Bunbury Brings Funky Fun to Edgewater

A couple w alks into a wine bar and asks if there are winetastings or suggested pairings to complement the food. There aren't. What about half-pours? Another no. All the place offers are wines by the bottle and by the glass. But the couple's goal is to try as many wines as possible — word has gotten out that the owners are two Argentine sommeliers. Finally, the hostess politely says they'll figure something out.

The result: Six glasses of red (three ounces each) cover the couple's small table. Each glass bears a handwritten label held by a miniature wooden clothespin. Little about this format makes sense, especially at a wine bar, but kudos to the staff at Bunbury for the effort. The wine, by the way, is aptly chilled. And the chance to sample a half-dozen varietals for $28 is exciting. (Though the tasting isn't on the menu, a manager said anyone who walks in can partake of it.)

It may be the funky space (a converted tire shop filled with tchotchkes and mismatched furniture), the upbeat music (Frankie Valli and Neil Diamond followed by a contemporary DJ and even live jazz some nights), the booze, or all three, but Bunbury in Edgewater is simply charming. The twinkle lights on the terrace, Latin small plates, and fair prices also make it an ideal spot for large parties and intimate dates alike; by 8:30 p.m., the place brims with both.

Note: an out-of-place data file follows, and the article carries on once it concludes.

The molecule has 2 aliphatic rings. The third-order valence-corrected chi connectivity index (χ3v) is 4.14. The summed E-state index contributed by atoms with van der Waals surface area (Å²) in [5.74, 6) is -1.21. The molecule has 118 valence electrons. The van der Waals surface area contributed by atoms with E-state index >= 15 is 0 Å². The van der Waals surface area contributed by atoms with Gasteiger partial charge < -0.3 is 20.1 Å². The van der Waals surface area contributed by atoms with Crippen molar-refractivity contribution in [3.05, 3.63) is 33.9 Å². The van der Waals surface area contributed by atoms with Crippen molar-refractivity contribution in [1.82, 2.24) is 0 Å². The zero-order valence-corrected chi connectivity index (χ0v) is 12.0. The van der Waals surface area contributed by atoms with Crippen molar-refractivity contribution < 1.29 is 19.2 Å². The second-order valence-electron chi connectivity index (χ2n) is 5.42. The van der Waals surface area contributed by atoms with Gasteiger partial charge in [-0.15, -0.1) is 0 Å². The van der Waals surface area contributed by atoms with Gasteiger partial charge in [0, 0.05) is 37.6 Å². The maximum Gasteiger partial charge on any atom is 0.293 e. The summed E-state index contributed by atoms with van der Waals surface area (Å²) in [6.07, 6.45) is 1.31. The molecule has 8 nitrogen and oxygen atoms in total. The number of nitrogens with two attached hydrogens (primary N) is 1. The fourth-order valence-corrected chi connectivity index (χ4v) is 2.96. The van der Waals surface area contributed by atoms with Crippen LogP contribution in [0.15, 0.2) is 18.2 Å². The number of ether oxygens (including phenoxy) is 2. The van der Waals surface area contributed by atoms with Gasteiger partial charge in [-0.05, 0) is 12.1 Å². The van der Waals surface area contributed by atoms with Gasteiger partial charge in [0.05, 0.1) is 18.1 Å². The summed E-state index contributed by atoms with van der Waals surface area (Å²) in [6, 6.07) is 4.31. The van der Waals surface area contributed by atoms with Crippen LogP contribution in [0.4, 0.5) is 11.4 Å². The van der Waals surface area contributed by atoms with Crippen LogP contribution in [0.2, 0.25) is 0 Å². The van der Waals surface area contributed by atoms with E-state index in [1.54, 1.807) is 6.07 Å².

2200 NE Second Ave., Miami; 305-333-6929. Dinner Monday 5 to 11 p.m., Tuesday through Thursday 5 p.m. to midnight, Friday 5 p.m. to 1 a.m., Saturday 7 p.m. to 2 a.m.

Regarding those small plates: In the year Bunbury has been open, its baked empanadas ($4) have gained a devoted following. A recent special consisting of spinach, zucchini, and Parmesan didn't disappoint. The bronzed crescent packed flavor and crunch.

Another comforting and crowd-pleasing menu item is a plate of gently fried shrimp balls ($11). Each orb contains a concentrated dose of tasty crustacean with a subtle spiciness. A salad of toasted corn, avocado, and tomato on the plate's edge is a refreshing complement.

A trio of beef sliders ($11) and a duck breast ($18), however, arrived overcooked and fell flat despite a lovely presentation. Overall, though, a night at Bunbury is as fun as it looks and sounds.

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